Secondly, depending on the department, sub-units of a district may constitute either blocks or tehsils, making it difficult to get a holistic development view of a tehsil or sub-district. That is because we don’t have a mapping of blocks to each tehsil.
What Is the Government Doing to Standardise Geographies?
The Central Government launched a Local Government Directory (LGD) to encourage all state departments to update their record of newly formed panchayats, local bodies and also their reorganisation to ensure that all government bodies are mapped to the constituting geographies and that they all comply with the Census 2011 classification.
The Ministry of Panchayati Raj, responsible for creating and maintaining the LGD, will work through a team of coordinators to ensure that the LGD is updated with the latest data from all the districts of the country; this will help to prepare the complete and final database of all villages in the country.
The LGD will also include inputs from all the ministries it works with so that all databases follow the same geographic base, helping create a unique master list of administrative units.
However, the adoption has been low and its use far from ingrained. States are failing to update the LGD regularly. As per LGD’s Updation Report, only Andhra Pradesh and Puducherry have completed the status of Panchayati Raj Institutions.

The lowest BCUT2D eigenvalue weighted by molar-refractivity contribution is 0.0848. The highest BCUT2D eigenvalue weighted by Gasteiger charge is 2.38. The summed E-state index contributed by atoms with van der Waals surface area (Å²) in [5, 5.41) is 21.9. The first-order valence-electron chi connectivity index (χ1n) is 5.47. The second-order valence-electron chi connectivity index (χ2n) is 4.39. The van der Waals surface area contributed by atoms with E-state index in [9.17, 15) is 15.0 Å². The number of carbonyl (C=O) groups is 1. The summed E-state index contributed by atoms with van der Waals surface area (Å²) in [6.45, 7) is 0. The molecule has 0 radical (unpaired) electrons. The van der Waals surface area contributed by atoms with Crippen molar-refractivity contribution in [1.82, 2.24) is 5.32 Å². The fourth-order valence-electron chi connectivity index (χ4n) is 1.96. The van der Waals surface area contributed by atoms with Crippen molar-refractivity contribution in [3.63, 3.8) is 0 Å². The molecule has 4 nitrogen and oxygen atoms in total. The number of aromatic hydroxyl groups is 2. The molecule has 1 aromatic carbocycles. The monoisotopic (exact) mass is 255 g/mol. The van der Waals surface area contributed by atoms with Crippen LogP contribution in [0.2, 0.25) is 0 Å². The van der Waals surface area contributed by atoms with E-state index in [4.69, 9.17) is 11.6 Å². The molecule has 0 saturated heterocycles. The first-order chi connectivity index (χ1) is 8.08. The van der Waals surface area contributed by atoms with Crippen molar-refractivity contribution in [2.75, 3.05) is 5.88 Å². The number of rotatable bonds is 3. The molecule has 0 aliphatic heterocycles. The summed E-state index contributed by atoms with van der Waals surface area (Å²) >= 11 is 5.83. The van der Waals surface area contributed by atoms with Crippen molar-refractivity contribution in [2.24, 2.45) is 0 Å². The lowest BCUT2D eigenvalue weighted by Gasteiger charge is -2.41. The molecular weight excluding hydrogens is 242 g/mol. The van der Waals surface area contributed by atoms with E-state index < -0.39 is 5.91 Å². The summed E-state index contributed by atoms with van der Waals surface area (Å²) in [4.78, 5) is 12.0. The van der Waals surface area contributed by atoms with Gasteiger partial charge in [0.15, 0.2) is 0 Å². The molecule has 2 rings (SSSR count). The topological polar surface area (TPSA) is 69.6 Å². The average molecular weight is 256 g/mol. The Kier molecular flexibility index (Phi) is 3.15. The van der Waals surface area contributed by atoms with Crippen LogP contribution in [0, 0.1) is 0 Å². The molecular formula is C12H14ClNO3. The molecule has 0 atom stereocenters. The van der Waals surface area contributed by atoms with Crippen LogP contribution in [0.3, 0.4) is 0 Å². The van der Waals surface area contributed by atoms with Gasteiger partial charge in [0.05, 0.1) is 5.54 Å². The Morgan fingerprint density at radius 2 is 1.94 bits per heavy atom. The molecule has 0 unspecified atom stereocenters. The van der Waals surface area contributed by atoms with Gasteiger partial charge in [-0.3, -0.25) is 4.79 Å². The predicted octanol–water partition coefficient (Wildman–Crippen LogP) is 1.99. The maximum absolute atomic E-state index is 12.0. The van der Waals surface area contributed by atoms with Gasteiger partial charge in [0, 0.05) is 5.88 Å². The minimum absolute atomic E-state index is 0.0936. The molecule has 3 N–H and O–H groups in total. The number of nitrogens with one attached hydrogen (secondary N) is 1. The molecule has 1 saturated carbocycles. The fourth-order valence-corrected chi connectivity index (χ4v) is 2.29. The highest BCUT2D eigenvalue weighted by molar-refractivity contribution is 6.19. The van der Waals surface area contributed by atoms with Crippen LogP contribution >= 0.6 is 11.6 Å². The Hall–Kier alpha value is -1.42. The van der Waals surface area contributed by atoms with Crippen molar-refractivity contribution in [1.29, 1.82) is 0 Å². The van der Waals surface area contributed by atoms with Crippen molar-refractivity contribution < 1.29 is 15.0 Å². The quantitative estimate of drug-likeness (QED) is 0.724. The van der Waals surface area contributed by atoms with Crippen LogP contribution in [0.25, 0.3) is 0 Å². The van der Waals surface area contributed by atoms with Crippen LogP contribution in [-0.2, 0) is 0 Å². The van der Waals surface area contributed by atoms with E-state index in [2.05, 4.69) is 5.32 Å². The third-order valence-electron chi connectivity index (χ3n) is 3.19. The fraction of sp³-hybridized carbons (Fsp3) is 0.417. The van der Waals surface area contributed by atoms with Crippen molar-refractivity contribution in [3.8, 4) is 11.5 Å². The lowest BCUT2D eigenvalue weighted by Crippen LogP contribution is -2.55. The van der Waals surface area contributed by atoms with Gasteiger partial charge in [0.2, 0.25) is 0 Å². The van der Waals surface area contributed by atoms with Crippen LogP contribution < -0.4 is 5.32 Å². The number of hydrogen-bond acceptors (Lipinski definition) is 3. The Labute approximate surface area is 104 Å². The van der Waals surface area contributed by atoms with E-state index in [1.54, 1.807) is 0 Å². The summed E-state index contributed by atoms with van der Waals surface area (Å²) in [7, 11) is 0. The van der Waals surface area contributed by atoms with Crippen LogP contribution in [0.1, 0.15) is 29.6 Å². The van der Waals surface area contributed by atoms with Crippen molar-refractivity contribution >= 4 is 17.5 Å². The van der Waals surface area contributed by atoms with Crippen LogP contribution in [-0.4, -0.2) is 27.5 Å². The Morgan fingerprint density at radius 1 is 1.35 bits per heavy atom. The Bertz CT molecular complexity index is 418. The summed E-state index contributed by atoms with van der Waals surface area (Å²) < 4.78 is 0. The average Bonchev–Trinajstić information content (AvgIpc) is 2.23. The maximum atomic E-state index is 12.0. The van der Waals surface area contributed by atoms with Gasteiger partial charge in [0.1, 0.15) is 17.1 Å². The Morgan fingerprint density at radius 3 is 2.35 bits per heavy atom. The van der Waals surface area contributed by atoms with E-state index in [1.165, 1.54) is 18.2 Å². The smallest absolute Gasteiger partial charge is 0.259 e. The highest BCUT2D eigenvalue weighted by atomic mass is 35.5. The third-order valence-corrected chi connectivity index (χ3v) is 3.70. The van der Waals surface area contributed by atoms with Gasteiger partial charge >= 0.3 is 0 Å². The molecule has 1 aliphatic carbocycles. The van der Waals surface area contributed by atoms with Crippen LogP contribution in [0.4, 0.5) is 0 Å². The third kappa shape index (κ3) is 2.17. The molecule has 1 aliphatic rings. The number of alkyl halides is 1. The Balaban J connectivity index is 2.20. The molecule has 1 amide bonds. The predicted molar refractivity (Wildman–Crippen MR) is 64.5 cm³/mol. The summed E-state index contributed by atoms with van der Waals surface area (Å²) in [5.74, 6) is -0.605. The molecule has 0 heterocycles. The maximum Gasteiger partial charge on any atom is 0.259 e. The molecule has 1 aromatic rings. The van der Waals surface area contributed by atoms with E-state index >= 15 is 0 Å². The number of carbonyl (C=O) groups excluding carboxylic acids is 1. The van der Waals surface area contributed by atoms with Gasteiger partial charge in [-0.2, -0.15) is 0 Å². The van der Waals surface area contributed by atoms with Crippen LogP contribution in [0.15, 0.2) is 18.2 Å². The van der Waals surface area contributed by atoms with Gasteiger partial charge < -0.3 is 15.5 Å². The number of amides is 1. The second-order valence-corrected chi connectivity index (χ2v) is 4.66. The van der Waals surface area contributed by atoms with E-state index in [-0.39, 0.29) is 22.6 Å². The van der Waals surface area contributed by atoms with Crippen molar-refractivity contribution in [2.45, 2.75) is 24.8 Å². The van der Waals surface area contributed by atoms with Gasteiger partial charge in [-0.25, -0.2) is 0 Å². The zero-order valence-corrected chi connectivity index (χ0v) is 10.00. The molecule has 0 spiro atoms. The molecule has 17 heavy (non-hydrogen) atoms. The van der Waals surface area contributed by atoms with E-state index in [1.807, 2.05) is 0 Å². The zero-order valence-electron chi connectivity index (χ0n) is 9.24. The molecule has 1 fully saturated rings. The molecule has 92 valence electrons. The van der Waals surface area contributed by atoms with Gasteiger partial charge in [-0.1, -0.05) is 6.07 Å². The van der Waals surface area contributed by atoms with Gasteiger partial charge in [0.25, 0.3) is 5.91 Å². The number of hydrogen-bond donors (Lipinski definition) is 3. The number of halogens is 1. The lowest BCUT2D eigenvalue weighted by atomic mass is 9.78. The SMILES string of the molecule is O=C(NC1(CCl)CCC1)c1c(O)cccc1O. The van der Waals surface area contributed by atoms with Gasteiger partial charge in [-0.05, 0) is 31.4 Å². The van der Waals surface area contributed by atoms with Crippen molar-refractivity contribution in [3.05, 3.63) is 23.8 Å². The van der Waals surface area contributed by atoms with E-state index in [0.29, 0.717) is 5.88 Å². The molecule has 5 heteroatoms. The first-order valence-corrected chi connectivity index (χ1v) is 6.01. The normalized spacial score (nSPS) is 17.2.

Using a Master Geography Curtails Mismatches Significantly
[Atlan], a New Delhi-based data intelligence company that has worked with different government departments, has created a geography standardisation tool as part of its platform that reconciles the anomalies in different geographies occurring in government datasets. The aim is to develop a composite master database so that datasets for education, demographics, livelihood, health, and so on, that currently exist in silos can correspond with and talk to each other.
An example from a case study will help explain how a data mismatch because of confusing names can be tackled. The Census identifies a sub-district in Nashik, Maharashtra, as “Yevla”. However, some of the government information systems that [Atlan] has worked with, including the Nashik district administration, use the name “Yeola” for the sub-district. Further, this sub-district is easily confused with another sub-district called Deola, also in Nashik. As a result, Yeola tends to get replaced with Deola, given it is the closest match, and therefore all data that are collected for the former get reported for Deola. However, through the standardisation tool that automatically replaces Yeola with Yevla, it is possible to correct inaccuracies from creeping into the datasets.
The geography standardisation tool also helps to correctly match one dataset against another, creating a database of geographies across sectors and across time periods. The system is intelligent enough to know, for example, that Panchsheel Nagar was created out of Ghaziabad district in 2011, and was renamed to Hapur in 2012. Therefore, the datasets will be able to match Hapur with Ghaziabad district from 2012 onwards.
The article was originally published in IndiaSpend and has been reprinted here with permission. IndiaSpend.org is a data-driven, public-interest journalism non-profit organisation.